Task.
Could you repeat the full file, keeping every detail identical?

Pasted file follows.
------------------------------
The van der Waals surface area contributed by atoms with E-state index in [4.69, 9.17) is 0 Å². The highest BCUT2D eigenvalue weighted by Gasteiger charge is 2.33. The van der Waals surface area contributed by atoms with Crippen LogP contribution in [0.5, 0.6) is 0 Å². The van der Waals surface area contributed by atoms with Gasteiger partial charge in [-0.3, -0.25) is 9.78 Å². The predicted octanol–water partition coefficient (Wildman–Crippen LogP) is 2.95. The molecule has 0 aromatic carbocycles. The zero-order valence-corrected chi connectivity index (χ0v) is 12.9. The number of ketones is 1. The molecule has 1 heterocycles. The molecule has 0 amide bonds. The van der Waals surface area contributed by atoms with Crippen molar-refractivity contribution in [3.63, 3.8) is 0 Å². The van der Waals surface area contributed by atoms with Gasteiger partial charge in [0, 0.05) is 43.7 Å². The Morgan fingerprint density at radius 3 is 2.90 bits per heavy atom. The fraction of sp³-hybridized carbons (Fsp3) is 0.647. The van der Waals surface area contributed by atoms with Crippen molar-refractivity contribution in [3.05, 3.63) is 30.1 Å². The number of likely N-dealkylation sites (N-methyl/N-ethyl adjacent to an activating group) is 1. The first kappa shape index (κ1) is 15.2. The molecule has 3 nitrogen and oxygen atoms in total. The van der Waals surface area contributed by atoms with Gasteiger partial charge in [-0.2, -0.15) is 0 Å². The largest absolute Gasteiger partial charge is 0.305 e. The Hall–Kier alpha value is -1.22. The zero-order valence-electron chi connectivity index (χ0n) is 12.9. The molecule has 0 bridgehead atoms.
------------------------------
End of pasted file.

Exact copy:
The van der Waals surface area contributed by atoms with E-state index in [4.69, 9.17) is 0 Å². The highest BCUT2D eigenvalue weighted by Gasteiger charge is 2.33. The van der Waals surface area contributed by atoms with Crippen LogP contribution in [0.5, 0.6) is 0 Å². The van der Waals surface area contributed by atoms with Gasteiger partial charge in [-0.3, -0.25) is 9.78 Å². The predicted octanol–water partition coefficient (Wildman–Crippen LogP) is 2.95. The molecule has 0 aromatic carbocycles. The zero-order valence-corrected chi connectivity index (χ0v) is 12.9. The number of ketones is 1. The molecule has 1 heterocycles. The molecule has 0 amide bonds. The van der Waals surface area contributed by atoms with Crippen molar-refractivity contribution in [3.63, 3.8) is 0 Å². The van der Waals surface area contributed by atoms with Gasteiger partial charge in [0, 0.05) is 43.7 Å². The Morgan fingerprint density at radius 3 is 2.90 bits per heavy atom. The fraction of sp³-hybridized carbons (Fsp3) is 0.647. The van der Waals surface area contributed by atoms with Crippen molar-refractivity contribution in [3.05, 3.63) is 30.1 Å². The number of likely N-dealkylation sites (N-methyl/N-ethyl adjacent to an activating group) is 1. The first kappa shape index (κ1) is 15.2. The molecule has 3 nitrogen and oxygen atoms in total. The van der Waals surface area contributed by atoms with Gasteiger partial charge in [-0.2, -0.15) is 0 Å². The largest absolute Gasteiger partial charge is 0.305 e. The Hall–Kier alpha value is -1.22. The zero-order valence-electron chi connectivity index (χ0n) is 12.9. The molecule has 0 bridgehead atoms.